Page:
Cockenzie coal-fired plant shuts down


Cockenzie Power Station in East Lothian, Scotland, shut down its four turbines for the very last time Friday March 15th, as the 45 year old coal-fired power station generated its final contribution of electricity for Britain’s national grid.

At approximately 8:30 am local time, ScottishPower engineers ceased generation at Cockenzie, as it used the last of its permitted running hours. Each of the station’s two stacks were granted 20,000 hours of operation when it was opted out of the EU’s Large Combustion Plant Directive (LCPD) in 2008.

The closure is part of a pre-agreed decommissioning program with National Grid and the station is closing on time and as forecasted.

In 2011 ScottishPower received planning permission from The Scottish Government for a 1,000MW gas-fired Combined Cycle Gas Turbine (CCGT) power station to be located on the existing site at Cockenzie. The company is continuing to evaluate options for the development of the site, and has recently called for clarity on a capacity mechanism for thermal generation as part of the Energy Bill.

Neil Clitheroe, ScottishPower’s CEO of Energy Retail and Generation, said: “Cockenzie is one of a number of core power stations in Britain that are due to cease operations this year, and it is vitally important that we receive clarity from the Energy Bill to allow companies like ours to be confident in making investment decisions for a new generation of replacement gas power stations. We have planning consent for a new gas-fired station here in Cockenzie, but like many other companies, we are unable to commit to new investment in gas generation until we fully understand how the market will work in the future.”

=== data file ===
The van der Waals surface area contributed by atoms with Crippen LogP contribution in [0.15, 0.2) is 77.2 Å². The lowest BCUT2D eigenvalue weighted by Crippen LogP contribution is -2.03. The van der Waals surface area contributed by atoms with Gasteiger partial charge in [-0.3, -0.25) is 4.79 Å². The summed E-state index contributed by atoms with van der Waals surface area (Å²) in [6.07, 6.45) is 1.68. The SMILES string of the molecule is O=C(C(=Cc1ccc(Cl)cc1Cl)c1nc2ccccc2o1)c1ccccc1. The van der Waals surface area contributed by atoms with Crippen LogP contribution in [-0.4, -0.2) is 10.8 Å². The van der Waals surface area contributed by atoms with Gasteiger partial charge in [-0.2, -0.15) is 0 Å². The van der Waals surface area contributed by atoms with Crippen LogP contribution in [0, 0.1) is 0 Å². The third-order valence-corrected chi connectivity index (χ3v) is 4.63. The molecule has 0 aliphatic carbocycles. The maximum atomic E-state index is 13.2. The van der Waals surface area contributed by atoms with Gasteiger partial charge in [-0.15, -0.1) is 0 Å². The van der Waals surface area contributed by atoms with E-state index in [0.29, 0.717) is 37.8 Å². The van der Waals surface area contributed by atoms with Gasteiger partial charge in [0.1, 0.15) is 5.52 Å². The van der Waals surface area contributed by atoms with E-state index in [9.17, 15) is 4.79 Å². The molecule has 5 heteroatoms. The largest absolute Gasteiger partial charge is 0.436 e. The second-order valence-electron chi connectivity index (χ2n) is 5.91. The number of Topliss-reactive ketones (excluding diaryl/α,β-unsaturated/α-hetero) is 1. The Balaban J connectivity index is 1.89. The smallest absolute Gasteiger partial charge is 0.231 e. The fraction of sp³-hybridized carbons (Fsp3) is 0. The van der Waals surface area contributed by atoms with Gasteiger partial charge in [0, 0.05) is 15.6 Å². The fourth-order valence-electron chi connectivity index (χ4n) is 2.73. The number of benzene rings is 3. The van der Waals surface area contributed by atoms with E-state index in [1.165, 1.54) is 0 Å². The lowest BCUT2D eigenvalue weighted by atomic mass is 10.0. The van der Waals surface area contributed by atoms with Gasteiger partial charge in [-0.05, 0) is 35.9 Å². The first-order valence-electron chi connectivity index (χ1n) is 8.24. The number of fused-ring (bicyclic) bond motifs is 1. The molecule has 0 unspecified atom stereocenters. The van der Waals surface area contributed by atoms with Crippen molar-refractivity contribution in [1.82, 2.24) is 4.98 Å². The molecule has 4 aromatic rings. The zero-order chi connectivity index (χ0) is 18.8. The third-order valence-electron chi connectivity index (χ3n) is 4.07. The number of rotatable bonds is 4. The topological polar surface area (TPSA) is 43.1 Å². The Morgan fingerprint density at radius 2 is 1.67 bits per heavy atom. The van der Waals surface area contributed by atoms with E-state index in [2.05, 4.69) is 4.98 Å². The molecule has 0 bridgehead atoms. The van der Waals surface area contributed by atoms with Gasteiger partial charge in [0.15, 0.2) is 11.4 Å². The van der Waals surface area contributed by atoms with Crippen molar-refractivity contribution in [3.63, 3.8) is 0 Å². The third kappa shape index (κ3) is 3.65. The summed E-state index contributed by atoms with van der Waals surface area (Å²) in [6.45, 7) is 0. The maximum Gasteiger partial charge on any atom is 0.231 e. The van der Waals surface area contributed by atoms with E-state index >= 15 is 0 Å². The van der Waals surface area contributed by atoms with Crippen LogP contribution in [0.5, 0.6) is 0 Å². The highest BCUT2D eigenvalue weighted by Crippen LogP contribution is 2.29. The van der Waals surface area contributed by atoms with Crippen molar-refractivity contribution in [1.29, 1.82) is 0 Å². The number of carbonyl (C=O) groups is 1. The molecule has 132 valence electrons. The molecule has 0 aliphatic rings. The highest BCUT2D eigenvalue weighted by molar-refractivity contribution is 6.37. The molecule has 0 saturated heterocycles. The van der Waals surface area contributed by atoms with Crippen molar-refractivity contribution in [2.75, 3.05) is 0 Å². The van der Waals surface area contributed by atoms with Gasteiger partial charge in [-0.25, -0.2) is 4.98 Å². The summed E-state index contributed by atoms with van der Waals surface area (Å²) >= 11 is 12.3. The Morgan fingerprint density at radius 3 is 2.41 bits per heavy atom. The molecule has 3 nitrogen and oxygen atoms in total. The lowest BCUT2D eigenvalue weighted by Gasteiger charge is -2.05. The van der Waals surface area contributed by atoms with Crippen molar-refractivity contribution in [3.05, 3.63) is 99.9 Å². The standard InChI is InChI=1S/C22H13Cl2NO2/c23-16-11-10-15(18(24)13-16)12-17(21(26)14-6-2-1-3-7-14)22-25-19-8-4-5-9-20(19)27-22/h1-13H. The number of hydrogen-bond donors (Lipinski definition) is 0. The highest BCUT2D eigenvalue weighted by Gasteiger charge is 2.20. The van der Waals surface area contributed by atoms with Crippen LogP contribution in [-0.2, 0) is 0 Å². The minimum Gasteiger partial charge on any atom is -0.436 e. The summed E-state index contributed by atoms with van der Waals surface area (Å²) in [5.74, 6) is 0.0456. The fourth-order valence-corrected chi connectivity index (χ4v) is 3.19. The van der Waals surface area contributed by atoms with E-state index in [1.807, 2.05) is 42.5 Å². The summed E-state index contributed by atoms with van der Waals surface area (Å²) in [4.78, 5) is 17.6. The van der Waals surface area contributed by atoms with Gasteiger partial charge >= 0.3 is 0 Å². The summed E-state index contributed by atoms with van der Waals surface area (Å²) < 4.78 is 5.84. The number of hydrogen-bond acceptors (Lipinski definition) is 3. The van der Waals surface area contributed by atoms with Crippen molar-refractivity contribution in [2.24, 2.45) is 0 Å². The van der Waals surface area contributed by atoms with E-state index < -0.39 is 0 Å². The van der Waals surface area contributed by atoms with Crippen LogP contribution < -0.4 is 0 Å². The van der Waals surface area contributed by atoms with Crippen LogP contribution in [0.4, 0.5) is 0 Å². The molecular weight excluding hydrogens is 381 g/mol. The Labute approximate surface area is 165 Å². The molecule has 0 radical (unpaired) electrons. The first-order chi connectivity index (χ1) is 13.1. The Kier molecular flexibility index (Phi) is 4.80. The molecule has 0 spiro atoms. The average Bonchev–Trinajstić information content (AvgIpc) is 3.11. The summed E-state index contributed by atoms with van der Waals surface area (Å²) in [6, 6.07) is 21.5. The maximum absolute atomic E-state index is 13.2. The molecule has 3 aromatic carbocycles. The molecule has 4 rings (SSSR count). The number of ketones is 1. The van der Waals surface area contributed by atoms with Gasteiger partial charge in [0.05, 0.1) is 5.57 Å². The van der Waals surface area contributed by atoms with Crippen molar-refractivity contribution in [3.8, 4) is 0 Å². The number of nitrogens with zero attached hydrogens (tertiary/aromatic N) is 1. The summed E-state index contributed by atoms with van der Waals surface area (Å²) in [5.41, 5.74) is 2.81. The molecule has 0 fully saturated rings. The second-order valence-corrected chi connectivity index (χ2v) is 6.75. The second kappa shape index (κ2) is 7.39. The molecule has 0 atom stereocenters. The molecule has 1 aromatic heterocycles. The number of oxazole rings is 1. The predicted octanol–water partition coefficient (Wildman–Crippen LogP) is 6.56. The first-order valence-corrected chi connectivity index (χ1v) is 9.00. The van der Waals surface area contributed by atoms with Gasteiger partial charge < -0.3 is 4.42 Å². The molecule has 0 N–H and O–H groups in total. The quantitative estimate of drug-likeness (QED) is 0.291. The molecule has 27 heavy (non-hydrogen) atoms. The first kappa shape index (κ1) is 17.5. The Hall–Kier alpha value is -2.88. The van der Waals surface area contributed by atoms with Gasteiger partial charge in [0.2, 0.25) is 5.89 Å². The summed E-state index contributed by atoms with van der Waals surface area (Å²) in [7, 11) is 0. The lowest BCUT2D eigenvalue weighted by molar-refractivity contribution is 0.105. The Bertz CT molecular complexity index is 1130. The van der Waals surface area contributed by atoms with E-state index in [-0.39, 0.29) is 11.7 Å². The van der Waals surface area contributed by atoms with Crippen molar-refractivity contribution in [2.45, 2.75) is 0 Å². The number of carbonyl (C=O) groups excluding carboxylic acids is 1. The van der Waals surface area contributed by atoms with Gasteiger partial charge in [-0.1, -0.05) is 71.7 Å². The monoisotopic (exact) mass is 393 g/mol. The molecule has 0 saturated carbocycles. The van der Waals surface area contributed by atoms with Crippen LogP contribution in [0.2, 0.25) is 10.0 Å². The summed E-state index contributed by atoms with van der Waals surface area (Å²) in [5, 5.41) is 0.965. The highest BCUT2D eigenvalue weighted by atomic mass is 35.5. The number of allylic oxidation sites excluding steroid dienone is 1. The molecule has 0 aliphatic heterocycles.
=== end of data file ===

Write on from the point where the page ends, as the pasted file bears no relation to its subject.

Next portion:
Originally operational in the summer of 1967, Cockenzie was officially opened on May 24, 1968 and generated more than 150 Terawatt Hours (TWh) of electricity in its lifetime. In total, it is estimated that more than 10,000 people have been employed at Cockenzie, during construction and operation, with many thousands of other jobs supported in the wider supply chain and local area.

When Cockenzie opened, it was the largest power station in Scotland and Britain was still 2 years away from natural gas being used in electricity generation. Coal accounted for approximately 72% of the fuel input used for electricity generation in Britain, compared to approximately 34% in 2011.

Did You Like this Article? Get All the Energy Industry News Delivered to Your Inbox

Subscribe to an email newsletter today at no cost and receive the latest news and information.

 Subscribe Now


The Time is Right for Optimum Reliability: Capital-Intensive Industries and Asset Performance Management

Imagine a plant that is no longer at risk of a random shutdown. Imagine not worrying about losing...

Going Digital: The New Normal in Oil & Gas

In this whitepaper you will learn how Keystone Engineering, ONGC, and Saipem are using software t...

Maximizing Operational Excellence

In a recent survey conducted by PennEnergy Research, 70% of surveyed energy industry professional...

Leveraging the Power of Information in the Energy Industry

Information Governance is about more than compliance. It’s about using your information to drive ...

Latest PennEnergy Jobs

PennEnergy Oil & Gas Jobs